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Things Offered Unto An Idol First Corinthians Eight
Paul knew that some brethren in Corinth had knowledge. Knowledge used the right way is a good thing. The Corinthians were so full of pride that they did not properly use knowledge; especially concerning the eating of meats sacrificed to idols. These brethren had allowed themselves to become worldly. Often the worldlier one becomes the prouder he seems to be. Paul said their knowledge had puffed them up. ( 1Co_8:1 ) Charity or love builds up the body of Christ. Pride puffs up and destroys the body.
Love will always consider what is fitting and proper, not only what lawfully may be done; as in the situation concerning eating things sacrificed to idols. If a man has knowledge but no love in his heart he is still useless in spreading the Gospel! If we want to be accepted by God we must lovingly obey! This love must manifest itself in the way we deal with our weak brethren. If we love as we should we will not want to be a stumbling block.
Today we understand that an idol is nothing at all. It is just a piece of wood, rock or metal. Idols are nothing in the world, since there is only one God! Christians are not only in Christ but they are likewise in the one true God. ( 1Co_8:6 ) The reason Paul gave emphasis to not eating meat offered to idols was that it might cause some weak brother to believe that an idol was really something, instead of nothing. Eating meat offered to idols would not commend you to God nor would it make you a worse person. However, we must be very careful concerning our example least we destroy one for whom Christ died.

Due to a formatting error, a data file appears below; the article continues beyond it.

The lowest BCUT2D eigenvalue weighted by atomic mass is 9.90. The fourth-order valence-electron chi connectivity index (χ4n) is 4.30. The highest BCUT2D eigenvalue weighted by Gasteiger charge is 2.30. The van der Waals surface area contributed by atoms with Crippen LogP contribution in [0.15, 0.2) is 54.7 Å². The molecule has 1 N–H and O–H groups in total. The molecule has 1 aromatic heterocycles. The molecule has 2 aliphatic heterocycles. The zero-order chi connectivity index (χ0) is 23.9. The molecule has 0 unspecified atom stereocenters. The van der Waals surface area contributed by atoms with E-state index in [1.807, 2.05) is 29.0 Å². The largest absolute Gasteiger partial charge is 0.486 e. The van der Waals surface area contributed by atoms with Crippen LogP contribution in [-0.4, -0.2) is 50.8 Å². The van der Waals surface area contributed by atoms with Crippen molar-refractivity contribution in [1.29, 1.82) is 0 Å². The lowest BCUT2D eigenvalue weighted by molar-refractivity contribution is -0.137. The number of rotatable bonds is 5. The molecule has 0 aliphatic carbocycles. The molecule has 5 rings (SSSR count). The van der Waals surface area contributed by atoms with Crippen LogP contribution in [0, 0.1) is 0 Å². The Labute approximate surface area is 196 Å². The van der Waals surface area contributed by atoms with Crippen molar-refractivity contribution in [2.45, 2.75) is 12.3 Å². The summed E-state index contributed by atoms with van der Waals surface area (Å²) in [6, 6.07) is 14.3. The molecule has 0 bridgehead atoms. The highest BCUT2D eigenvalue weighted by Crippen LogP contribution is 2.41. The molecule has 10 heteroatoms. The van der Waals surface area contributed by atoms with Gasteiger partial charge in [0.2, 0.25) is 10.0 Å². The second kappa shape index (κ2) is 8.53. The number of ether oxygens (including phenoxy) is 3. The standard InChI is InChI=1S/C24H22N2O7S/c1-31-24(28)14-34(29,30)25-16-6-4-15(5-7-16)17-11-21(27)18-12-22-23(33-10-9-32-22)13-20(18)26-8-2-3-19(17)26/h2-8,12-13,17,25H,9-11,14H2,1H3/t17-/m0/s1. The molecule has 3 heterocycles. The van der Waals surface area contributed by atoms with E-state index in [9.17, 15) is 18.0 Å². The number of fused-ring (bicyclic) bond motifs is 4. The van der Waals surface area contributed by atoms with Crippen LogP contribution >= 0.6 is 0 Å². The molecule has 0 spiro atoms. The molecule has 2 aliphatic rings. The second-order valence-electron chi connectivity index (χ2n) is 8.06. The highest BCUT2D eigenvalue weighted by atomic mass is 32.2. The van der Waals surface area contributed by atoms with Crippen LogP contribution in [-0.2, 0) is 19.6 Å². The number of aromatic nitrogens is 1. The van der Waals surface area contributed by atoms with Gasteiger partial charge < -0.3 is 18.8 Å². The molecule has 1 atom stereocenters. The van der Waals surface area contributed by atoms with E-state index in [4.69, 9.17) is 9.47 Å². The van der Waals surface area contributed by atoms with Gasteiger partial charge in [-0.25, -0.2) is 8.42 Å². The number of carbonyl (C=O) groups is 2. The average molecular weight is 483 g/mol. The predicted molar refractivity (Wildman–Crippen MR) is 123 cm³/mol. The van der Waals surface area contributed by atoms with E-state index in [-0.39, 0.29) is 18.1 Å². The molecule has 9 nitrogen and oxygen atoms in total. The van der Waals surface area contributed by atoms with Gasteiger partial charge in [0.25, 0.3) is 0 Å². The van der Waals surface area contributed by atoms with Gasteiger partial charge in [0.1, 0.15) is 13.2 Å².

Knowledge puffs up 1Co_8:1-3 : In their letter to Paul the Corinthian brethren had asked him about meat that had been offered to idols. Paul said this was a subject that everyone had some knowledge about. The problem with that is that knowledge makes us proud of ourselves and puffs us up with pride. In contrast with how knowledge puffs up love edifies and makes us helpful to others. To edify means to build up or strengthen, especially in morals or religion.
Corinth was a city where many sacrifices were made to idols. The flesh of the animals was not burned. It was just used in ceremonies and then sold in the market for meat. The question that arose was whether it was right for Christians to eat this meat that had been sacrificed to idols. Some Christians said that it did not matter because an idol was nothing anyway. Sadly those that had this knowledge often became puffed up. This became a discouragement to the weaker brethren. Those that knew the truth about idols should have been much more loving in their attitudes and actions. They did not know the love of God, for had they have know it there would have been a much greater impact on their daily living.
An idol is nothing 1Co_8:4-6 : Paul and the knowledgeable brethren understood that none of the idols were alive. They could say nothing and do nothing. These heathen idols have no divinity in them. They were just a stick of wood or a piece of rock. Paul taught and believed that there is but one true and living God. ( 1Co_8:4 ) For though there be many that are called gods and lords; none of them really are gods or lords.